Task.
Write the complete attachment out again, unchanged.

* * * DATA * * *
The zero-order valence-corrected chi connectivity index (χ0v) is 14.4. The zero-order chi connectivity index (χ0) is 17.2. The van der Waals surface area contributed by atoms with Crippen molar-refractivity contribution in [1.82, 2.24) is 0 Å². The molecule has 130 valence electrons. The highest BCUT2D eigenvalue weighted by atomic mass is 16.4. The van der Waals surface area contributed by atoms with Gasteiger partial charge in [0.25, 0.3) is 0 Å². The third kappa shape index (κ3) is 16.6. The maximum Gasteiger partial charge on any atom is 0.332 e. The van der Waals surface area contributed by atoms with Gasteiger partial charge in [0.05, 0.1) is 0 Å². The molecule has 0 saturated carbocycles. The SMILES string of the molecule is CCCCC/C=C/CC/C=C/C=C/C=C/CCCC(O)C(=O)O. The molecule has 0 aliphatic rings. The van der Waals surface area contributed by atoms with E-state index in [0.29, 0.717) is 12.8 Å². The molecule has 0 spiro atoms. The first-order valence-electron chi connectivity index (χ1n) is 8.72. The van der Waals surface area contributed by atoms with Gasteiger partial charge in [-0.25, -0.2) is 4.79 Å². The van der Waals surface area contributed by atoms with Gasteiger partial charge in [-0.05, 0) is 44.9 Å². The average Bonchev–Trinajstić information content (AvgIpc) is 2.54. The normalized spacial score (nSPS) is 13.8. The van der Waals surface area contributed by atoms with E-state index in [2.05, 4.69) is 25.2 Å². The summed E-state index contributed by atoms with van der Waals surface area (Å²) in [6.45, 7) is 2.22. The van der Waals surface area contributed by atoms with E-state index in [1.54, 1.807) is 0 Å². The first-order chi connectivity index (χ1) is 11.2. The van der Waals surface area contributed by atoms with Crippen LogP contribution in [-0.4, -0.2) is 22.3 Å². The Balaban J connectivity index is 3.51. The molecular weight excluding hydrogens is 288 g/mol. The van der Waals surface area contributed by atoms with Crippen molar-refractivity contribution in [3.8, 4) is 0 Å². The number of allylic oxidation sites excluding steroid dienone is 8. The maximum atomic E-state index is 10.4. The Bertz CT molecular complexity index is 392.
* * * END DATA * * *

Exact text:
The zero-order valence-corrected chi connectivity index (χ0v) is 14.4. The zero-order chi connectivity index (χ0) is 17.2. The van der Waals surface area contributed by atoms with Crippen molar-refractivity contribution in [1.82, 2.24) is 0 Å². The molecule has 130 valence electrons. The highest BCUT2D eigenvalue weighted by atomic mass is 16.4. The van der Waals surface area contributed by atoms with Gasteiger partial charge in [0.25, 0.3) is 0 Å². The third kappa shape index (κ3) is 16.6. The maximum Gasteiger partial charge on any atom is 0.332 e. The van der Waals surface area contributed by atoms with Gasteiger partial charge in [0.05, 0.1) is 0 Å². The molecule has 0 saturated carbocycles. The SMILES string of the molecule is CCCCC/C=C/CC/C=C/C=C/C=C/CCCC(O)C(=O)O. The molecule has 0 aliphatic rings. The van der Waals surface area contributed by atoms with E-state index in [0.29, 0.717) is 12.8 Å². The molecule has 0 spiro atoms. The first-order valence-electron chi connectivity index (χ1n) is 8.72. The van der Waals surface area contributed by atoms with Gasteiger partial charge in [-0.25, -0.2) is 4.79 Å². The van der Waals surface area contributed by atoms with Gasteiger partial charge in [-0.05, 0) is 44.9 Å². The average Bonchev–Trinajstić information content (AvgIpc) is 2.54. The normalized spacial score (nSPS) is 13.8. The van der Waals surface area contributed by atoms with E-state index in [2.05, 4.69) is 25.2 Å². The summed E-state index contributed by atoms with van der Waals surface area (Å²) in [6.45, 7) is 2.22. The van der Waals surface area contributed by atoms with E-state index in [1.54, 1.807) is 0 Å². The first-order chi connectivity index (χ1) is 11.2. The van der Waals surface area contributed by atoms with Crippen LogP contribution in [-0.4, -0.2) is 22.3 Å². The Balaban J connectivity index is 3.51. The molecular weight excluding hydrogens is 288 g/mol. The van der Waals surface area contributed by atoms with Crippen molar-refractivity contribution in [3.8, 4) is 0 Å². The number of allylic oxidation sites excluding steroid dienone is 8. The maximum atomic E-state index is 10.4. The Bertz CT molecular complexity index is 392.